Cloud computing evolved in the business world as a cost effective means of delivering processing power, infrastructure, application software, data access, and storage services to companies, relieving them of the burden of having to own it for themselves. these services can now be rented on an as needed basis
So far so good, but we’re now increasingly hearing the term in relation to homw computing, especially recently from Apple, but what does it really mean? And is it going to revolutionise our lives?
Well to ascertain extend its has done so already. Email, Facebook, Google, and Twitter are all cloud computing applications located on the net
Basically the ‘cloud’ is the Internet, and the term is fitting – it’s large, out there somewhere, and fuzzy at the edges. The next step for cloud computing is about putting more of your material out there and less on your laptop
The Amazon cloud computing system already offers free storage on its servers of up to 5 gigabytes. You can upload your music, movies, photos and other media to Amazon’s Cloud Computing Drive to use whenever you want
Better still, with cloud computing you can synchronize your data with any device you happen to own. In other words, you can access the content of your Cloud Computing Drive” no matter where you are, and no matter what device you happen to have on hand
In theory the possibilities for the home computer user to use cloud computing are endless. Not only entertainment media can be stored on cloud computing system. Documents, pictures and other digital materials can be uploaded and shared among friends and family members.
Using cloud computing, families can plan their events in a private, centralized location that any member can view as needed. Cloud computing systems such as Picasa systems are also a great place to store memories on a remote server that is not likely to be subject to a devastating data loss because of a crash. Amazon’s cloud computing system has too much to lose to be careless about back up. Never fear. If 5 gigs, enough to store a whopping 1000 songs, isn’t enough, Amazon will sell you all the space you could possibly use. In fact, you will automatically be upgraded to 20 gigs of storage in the cloud for a full year if you buy an album through their music store
Not to be outdone, Apple have introduced iCloud, also with 5 gigabytes of storage free. It comes with all new Apple devices and stores your music, photos, documents, and more and wirelessly pushes them to all your devices. Apple claim that it is ‘Automatic, effortless, and seamless — it just works’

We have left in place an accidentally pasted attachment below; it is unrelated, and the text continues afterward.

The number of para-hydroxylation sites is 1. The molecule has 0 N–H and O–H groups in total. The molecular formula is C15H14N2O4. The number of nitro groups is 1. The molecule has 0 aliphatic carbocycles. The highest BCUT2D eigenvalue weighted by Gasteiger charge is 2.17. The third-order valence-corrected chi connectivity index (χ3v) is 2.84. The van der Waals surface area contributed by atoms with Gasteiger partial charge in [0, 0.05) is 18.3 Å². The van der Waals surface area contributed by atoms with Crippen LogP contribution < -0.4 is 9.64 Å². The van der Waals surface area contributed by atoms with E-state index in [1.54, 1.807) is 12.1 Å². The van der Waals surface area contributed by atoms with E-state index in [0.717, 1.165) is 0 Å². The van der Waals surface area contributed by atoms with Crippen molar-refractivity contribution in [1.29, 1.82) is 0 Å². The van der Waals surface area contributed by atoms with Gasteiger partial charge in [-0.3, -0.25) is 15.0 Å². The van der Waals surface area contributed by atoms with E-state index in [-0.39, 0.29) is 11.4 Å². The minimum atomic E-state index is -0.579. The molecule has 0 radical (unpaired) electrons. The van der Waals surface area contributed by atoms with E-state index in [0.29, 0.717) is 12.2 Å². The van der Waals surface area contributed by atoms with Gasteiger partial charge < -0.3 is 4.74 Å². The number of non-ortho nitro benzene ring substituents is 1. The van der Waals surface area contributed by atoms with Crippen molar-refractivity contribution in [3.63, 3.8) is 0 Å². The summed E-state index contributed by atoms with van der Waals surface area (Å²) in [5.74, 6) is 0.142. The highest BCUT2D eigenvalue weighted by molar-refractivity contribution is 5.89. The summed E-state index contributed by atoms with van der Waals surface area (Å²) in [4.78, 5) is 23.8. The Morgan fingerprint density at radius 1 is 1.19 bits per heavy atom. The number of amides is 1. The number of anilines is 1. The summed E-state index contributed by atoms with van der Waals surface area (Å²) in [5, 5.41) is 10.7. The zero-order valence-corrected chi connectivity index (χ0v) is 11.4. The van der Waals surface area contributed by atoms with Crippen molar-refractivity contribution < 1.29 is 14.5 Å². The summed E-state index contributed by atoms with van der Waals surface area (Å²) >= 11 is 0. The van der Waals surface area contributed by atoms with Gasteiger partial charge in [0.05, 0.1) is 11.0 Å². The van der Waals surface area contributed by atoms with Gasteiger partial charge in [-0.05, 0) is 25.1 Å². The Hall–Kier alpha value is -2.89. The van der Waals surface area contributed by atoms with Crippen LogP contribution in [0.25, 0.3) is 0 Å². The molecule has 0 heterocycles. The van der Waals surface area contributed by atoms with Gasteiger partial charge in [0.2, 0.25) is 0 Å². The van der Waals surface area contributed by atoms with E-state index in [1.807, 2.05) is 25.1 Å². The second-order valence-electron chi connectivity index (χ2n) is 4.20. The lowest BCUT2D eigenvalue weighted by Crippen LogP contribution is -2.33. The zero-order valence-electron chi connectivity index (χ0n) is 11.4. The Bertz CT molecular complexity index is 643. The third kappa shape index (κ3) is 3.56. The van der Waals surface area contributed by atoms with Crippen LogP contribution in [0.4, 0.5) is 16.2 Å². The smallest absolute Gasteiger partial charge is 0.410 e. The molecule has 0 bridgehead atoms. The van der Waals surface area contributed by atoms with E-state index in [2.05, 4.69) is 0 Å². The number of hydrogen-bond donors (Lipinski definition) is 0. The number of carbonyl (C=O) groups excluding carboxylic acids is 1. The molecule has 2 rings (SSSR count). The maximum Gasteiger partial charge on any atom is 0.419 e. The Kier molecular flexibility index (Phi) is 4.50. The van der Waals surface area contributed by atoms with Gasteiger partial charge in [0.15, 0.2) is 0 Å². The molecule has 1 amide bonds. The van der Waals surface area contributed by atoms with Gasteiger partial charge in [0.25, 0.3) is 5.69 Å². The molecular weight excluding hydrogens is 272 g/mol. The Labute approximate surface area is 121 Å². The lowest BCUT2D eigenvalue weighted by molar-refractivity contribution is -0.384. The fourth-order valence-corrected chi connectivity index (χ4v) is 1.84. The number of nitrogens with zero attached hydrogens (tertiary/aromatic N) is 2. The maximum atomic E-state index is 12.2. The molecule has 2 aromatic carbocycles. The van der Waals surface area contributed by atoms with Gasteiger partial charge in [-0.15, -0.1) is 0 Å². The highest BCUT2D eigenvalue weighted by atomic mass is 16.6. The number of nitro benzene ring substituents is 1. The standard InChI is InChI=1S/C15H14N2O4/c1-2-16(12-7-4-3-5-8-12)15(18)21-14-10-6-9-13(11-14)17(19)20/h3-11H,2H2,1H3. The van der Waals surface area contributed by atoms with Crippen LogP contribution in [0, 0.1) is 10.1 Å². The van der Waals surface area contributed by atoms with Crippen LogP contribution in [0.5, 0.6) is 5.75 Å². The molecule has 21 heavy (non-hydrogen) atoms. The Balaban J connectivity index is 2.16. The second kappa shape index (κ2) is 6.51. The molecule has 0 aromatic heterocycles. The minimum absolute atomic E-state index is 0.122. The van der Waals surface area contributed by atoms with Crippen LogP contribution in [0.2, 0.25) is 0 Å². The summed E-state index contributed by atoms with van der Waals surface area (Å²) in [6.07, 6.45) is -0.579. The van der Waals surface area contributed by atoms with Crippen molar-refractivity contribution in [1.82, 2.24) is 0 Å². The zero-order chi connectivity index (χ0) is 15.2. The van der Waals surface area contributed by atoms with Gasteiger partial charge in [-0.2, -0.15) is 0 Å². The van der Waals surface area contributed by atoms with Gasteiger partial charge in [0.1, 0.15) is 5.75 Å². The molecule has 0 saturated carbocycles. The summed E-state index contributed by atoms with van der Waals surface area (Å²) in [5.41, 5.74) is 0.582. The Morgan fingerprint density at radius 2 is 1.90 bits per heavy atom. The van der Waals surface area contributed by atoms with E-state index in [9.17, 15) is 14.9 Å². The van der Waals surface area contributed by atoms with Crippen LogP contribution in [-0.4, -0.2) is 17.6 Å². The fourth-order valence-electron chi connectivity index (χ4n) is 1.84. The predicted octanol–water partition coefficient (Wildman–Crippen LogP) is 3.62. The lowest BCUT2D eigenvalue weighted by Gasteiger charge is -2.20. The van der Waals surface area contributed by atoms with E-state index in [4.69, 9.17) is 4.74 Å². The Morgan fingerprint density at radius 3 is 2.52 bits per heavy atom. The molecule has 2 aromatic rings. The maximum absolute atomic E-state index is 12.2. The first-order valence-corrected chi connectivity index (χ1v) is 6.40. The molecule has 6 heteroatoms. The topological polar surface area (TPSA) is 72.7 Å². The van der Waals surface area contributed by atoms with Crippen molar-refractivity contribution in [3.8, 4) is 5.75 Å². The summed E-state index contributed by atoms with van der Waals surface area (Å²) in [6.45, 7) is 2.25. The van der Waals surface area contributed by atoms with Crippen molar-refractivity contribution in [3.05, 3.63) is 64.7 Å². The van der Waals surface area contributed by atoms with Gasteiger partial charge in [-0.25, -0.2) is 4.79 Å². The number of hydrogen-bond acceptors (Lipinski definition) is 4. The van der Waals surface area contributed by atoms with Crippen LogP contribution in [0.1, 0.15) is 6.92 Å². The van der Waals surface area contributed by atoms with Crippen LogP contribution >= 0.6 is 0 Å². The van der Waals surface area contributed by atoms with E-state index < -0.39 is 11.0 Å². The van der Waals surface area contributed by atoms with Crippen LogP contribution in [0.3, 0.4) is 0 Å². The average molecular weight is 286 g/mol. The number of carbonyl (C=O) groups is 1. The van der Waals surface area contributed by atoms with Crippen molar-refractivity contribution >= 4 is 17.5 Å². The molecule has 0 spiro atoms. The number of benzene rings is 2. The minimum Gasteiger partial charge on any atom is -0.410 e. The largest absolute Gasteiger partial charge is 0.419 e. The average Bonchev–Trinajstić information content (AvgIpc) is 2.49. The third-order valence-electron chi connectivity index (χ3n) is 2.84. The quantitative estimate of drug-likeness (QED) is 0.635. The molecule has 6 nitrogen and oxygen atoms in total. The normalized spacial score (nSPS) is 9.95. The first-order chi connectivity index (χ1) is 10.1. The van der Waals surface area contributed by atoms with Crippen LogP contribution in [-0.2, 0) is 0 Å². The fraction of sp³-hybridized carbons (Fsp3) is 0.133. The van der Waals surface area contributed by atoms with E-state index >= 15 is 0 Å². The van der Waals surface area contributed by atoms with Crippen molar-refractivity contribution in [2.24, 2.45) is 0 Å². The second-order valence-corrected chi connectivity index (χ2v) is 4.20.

It all seems too good to be true. What could possibly go wrong?
As usual the problems start when things are taken to extremes. Remember that for cloud computing to work you MUST have an Internet connection – no connection, no cloud. Even if you do have a connection is it fast enough for, say, movies to be streamed to your device?
Many people argue that, as things stand, our broadband connections and 3G aren’t sufficiently fast, robust, reliable, affordable or widespread for us to rely extensively on data stored in the cloud — particularly when we are on the move. Many hotels don’t have free WiFi, mobile data is terrifyingly expensive outside your home country, uploads from home broadband connections are ultra slow, and 3G is largely useless; these are just some of the reasons why the concept is doubted by some
Yet pushing the cloud to the extreme is currently being touted, and welcomed all round with oohs and aahs by two of the world’s largest technology companies — Google and Samsung. Acer have also joined in. The beautifully designed £400 Samsung Chromebook, like the scarecrow in The Wizard of Oz, has no brain. It only works — as in, has any usable function at all — if there’s WiFi. It doesn’t even take wired connection (all there is in most hotels) or a 3G SIM card. Would you want to rely on that?
There can’t be many of you who would welcome opening your laptop to find it has no data at all on it, because it’s all on a cloud server and unavailable to you because you’re not online!
Happily, the middle ground is likely to prevail, with broadband wireless connections increasing in speed and reliability and technology companies finding an increasing number of sensible personal computing applications on the cloud
NMTBP looks forward to it!